Federico Cuatlacuatl: Visibility, History & Solidarity
Federico Cuatlacuatl is a Mexican Indigenous artist born in Cholula, Puebla, Mexico. Building from his own experience growing up as an undocumented immigrant and holding DACA, he is invested in disseminating topics of Latinx immigration, social art practice, and cultural sustainability. Below, He shares a bit about the inspiration and process for his new mural entitled Senyelistli.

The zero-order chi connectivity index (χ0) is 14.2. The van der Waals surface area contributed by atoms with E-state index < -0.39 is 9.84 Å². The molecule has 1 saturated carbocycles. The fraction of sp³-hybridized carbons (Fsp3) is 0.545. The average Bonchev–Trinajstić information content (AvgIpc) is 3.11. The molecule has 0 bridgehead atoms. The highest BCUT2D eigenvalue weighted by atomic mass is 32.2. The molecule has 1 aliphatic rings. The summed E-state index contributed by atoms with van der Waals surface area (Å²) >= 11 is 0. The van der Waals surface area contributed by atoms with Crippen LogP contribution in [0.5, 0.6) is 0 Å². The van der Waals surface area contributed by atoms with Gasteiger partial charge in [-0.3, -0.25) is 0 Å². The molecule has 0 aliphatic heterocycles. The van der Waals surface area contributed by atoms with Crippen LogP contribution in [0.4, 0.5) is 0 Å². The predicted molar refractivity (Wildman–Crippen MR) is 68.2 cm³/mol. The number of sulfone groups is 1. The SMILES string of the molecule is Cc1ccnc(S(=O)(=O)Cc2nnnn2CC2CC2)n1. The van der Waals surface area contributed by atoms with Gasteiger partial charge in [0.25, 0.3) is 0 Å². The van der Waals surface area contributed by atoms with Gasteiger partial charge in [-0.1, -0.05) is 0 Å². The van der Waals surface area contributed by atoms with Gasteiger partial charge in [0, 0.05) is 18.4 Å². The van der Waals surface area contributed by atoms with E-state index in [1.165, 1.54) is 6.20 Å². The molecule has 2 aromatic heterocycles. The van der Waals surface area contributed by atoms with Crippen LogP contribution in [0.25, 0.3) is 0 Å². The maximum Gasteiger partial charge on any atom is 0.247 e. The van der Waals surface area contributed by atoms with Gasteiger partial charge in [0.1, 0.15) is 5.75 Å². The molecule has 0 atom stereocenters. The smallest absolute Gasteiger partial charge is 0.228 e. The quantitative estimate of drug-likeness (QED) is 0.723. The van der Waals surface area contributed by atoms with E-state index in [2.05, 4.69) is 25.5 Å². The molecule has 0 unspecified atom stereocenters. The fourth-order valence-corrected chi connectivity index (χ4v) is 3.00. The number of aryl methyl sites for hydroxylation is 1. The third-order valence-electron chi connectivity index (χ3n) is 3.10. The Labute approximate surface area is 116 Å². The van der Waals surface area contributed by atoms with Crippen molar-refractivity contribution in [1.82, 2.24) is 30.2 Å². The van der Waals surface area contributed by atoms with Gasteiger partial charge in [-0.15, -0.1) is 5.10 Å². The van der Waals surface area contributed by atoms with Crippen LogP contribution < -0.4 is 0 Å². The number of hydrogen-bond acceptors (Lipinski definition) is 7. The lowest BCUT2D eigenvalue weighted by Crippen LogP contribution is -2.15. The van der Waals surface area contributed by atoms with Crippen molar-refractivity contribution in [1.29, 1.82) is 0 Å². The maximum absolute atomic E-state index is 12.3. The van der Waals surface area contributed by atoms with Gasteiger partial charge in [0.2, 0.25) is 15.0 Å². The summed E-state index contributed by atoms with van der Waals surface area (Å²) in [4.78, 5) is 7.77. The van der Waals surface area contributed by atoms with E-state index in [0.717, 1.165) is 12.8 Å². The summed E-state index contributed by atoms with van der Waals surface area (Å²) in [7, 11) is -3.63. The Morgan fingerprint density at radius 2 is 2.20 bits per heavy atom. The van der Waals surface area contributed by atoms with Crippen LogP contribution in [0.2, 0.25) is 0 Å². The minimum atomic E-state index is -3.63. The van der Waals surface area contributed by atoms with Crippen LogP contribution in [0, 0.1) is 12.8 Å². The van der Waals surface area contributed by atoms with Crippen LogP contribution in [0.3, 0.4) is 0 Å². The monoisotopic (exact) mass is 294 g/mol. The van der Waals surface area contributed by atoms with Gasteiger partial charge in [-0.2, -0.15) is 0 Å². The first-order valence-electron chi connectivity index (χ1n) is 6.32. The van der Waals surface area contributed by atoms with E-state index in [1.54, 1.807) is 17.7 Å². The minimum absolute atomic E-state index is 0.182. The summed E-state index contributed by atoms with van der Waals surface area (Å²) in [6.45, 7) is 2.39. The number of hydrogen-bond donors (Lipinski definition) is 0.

One of the main inspirations driving forth this mural design and process was an emphasis on highlighting and celebrating local communities. This was an opportunity to remind ourselves that we are occupying native American lands and to acknowledge the weight of the historical events that took place in Virginia and the larger region. There was also a very conscious decision to work with local latinx high school students as a means to build local relationships, broaden conversations, and offer this as a platform for visibility. Overall, this was an incredible experience working with latinx youth in Charlottesville and learned much from their personal experiences as immigrants or children of immigrants. It was also inspiring to learn of their initiatives and tremendous efforts they’re investing in their own communities as a latinx club at the Albemarle High School. To me, it was important to keep conversations alive of the local history in regards to native American lands and at the same time complicating these concerns with current politics on immigration tensions. Building solidarity, bringing forth awareness, and having a broader discourse on current issues was at the core of the process in making this mural happen.